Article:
Jeff Hannoosh is Vice President of Furniture and Lighting Design for West Elm where he plays a pivotal role in the overall look and feel of the product collections that the company launches, while also ensuring that the new designs are compelling. Trained in industrial design, the Rhode Island School of Design (RISD) graduate now leads a design team who creates the aesthetic that consumers expect from West Elm. They just recently worked on designing the phenomenal Workspace office furniture collection that launched earlier this year. For this week’s Friday Five, Jeff shares five things he loves.
1. Powermatic 66 Table Saw
I love making things with my hands. Whether you’re constructing a chair or installing moldings, when you build something yourself what you’ve imagined comes to life in three dimensions right before your eyes. The process keeps you connected to materials. Nothing is more relaxing and engaging. I learned to make things on a Powermatic 66 table saw at RISD – and I’ve had one ever since.
2. 1957 Fiat 500
I’ve always been amazed by the objects people have devoted their lives to creating. From vintage Italian cars to turned Danish pepper mills, there’s so much to learn from the masterpieces of others – functionally an aesthetically. And studying these things makes you appreciate a time when people spent years designing and perfecting one thing. I grew up around old cars – my Dad restores vintage Corvettes. But I love this one the most – it’s for everybody!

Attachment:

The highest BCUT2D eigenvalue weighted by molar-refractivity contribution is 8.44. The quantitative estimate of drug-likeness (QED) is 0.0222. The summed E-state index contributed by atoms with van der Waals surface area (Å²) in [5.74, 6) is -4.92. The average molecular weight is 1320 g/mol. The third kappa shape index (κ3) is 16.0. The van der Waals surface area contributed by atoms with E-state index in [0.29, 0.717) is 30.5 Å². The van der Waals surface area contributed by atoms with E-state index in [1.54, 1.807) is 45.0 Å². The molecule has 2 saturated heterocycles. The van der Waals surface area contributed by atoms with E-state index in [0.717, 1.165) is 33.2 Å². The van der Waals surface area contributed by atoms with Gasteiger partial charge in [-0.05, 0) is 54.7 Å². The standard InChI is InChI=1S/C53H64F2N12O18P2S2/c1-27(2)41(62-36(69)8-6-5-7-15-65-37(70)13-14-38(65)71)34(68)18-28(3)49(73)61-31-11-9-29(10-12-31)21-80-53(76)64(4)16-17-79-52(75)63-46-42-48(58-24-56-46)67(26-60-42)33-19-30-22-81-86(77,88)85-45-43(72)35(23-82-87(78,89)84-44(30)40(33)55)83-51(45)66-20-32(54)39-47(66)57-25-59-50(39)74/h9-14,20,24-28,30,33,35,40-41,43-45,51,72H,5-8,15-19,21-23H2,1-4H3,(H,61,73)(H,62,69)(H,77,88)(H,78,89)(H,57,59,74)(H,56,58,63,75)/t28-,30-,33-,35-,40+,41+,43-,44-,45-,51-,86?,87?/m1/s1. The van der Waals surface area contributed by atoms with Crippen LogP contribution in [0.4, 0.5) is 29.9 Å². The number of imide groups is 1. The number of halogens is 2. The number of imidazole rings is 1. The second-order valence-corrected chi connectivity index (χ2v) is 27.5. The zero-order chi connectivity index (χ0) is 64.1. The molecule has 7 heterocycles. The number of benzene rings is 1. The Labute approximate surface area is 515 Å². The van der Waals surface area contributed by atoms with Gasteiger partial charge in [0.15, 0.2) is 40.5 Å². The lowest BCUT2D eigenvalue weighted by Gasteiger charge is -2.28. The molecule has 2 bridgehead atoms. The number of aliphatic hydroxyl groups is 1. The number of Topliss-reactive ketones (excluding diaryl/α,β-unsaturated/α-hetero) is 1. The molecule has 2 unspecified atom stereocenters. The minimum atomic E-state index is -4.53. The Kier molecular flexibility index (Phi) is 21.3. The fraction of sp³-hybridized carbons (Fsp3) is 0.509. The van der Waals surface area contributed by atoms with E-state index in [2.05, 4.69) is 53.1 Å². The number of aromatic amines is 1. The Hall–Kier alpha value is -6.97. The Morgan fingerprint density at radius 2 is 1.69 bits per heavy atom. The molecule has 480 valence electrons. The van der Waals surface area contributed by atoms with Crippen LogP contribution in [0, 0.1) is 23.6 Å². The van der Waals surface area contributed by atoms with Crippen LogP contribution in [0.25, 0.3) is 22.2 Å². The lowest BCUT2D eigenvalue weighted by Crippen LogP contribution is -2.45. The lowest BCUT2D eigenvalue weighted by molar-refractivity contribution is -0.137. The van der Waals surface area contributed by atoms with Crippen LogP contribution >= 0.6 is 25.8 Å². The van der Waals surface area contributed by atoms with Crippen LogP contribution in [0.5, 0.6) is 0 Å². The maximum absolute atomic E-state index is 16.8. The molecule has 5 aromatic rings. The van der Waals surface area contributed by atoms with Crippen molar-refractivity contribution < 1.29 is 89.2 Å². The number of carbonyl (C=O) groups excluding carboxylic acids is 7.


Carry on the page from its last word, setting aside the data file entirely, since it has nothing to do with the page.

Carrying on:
3. My closest design peers
I believe the best work comes from a clear concept that is informed by the input and intelligent insights of your honest peers. I love the process of going away and collecting ideas, thoroughly exploring their potential, and emerging with a hypothesis – a drawing, image, or model – that can be shared and perfected through collaboration. I can’t imagine any other way.
4. Harry Bertoia
This designer’s work – from small technically remarkable sculptures to highly functional and stunning furniture – is a testament to the power of getting lost in your work.
5. New York City
You can get anything here: ¾” prelaminated quarter sawn white oak plywood at Rosenzweig Lumber; An exhibition about models and prototypes at the Cooper Hewitt; A store devoted to pencils; And diverse architecture from turn-of-the-century skilled craftsmen to mid century master architects.